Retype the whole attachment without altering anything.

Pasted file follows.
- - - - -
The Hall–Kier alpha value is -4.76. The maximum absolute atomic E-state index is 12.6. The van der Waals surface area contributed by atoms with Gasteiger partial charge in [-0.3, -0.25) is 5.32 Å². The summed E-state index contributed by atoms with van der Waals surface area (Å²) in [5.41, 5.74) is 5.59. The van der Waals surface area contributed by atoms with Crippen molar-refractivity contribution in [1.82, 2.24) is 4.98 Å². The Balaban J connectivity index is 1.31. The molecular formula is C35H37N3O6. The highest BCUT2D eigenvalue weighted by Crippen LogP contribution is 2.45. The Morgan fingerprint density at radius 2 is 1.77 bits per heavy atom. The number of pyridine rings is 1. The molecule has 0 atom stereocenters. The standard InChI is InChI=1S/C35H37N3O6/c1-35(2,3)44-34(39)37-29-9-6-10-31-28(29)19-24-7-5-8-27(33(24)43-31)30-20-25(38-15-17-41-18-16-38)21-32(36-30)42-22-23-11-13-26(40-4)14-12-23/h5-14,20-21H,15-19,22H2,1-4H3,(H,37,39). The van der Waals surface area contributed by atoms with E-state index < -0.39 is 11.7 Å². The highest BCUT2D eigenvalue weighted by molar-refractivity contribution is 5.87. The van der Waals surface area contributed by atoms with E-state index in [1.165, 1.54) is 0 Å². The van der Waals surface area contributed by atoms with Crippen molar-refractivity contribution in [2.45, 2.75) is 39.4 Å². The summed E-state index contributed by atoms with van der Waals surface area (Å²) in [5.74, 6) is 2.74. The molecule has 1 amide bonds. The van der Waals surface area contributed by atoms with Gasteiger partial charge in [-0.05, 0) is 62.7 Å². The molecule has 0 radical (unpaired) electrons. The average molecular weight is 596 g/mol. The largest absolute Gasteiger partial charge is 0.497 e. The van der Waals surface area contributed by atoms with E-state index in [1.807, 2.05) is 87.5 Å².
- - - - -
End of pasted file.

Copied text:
The Hall–Kier alpha value is -4.76. The maximum absolute atomic E-state index is 12.6. The van der Waals surface area contributed by atoms with Gasteiger partial charge in [-0.3, -0.25) is 5.32 Å². The summed E-state index contributed by atoms with van der Waals surface area (Å²) in [5.41, 5.74) is 5.59. The van der Waals surface area contributed by atoms with Crippen molar-refractivity contribution in [1.82, 2.24) is 4.98 Å². The Balaban J connectivity index is 1.31. The molecular formula is C35H37N3O6. The highest BCUT2D eigenvalue weighted by Crippen LogP contribution is 2.45. The Morgan fingerprint density at radius 2 is 1.77 bits per heavy atom. The number of pyridine rings is 1. The molecule has 0 atom stereocenters. The standard InChI is InChI=1S/C35H37N3O6/c1-35(2,3)44-34(39)37-29-9-6-10-31-28(29)19-24-7-5-8-27(33(24)43-31)30-20-25(38-15-17-41-18-16-38)21-32(36-30)42-22-23-11-13-26(40-4)14-12-23/h5-14,20-21H,15-19,22H2,1-4H3,(H,37,39). The van der Waals surface area contributed by atoms with E-state index < -0.39 is 11.7 Å². The highest BCUT2D eigenvalue weighted by molar-refractivity contribution is 5.87. The van der Waals surface area contributed by atoms with E-state index in [1.165, 1.54) is 0 Å². The van der Waals surface area contributed by atoms with Crippen molar-refractivity contribution in [2.45, 2.75) is 39.4 Å². The summed E-state index contributed by atoms with van der Waals surface area (Å²) in [5.74, 6) is 2.74. The molecule has 1 amide bonds. The van der Waals surface area contributed by atoms with Gasteiger partial charge in [-0.05, 0) is 62.7 Å². The molecule has 0 radical (unpaired) electrons. The average molecular weight is 596 g/mol. The largest absolute Gasteiger partial charge is 0.497 e. The van der Waals surface area contributed by atoms with E-state index in [1.807, 2.05) is 87.5 Å².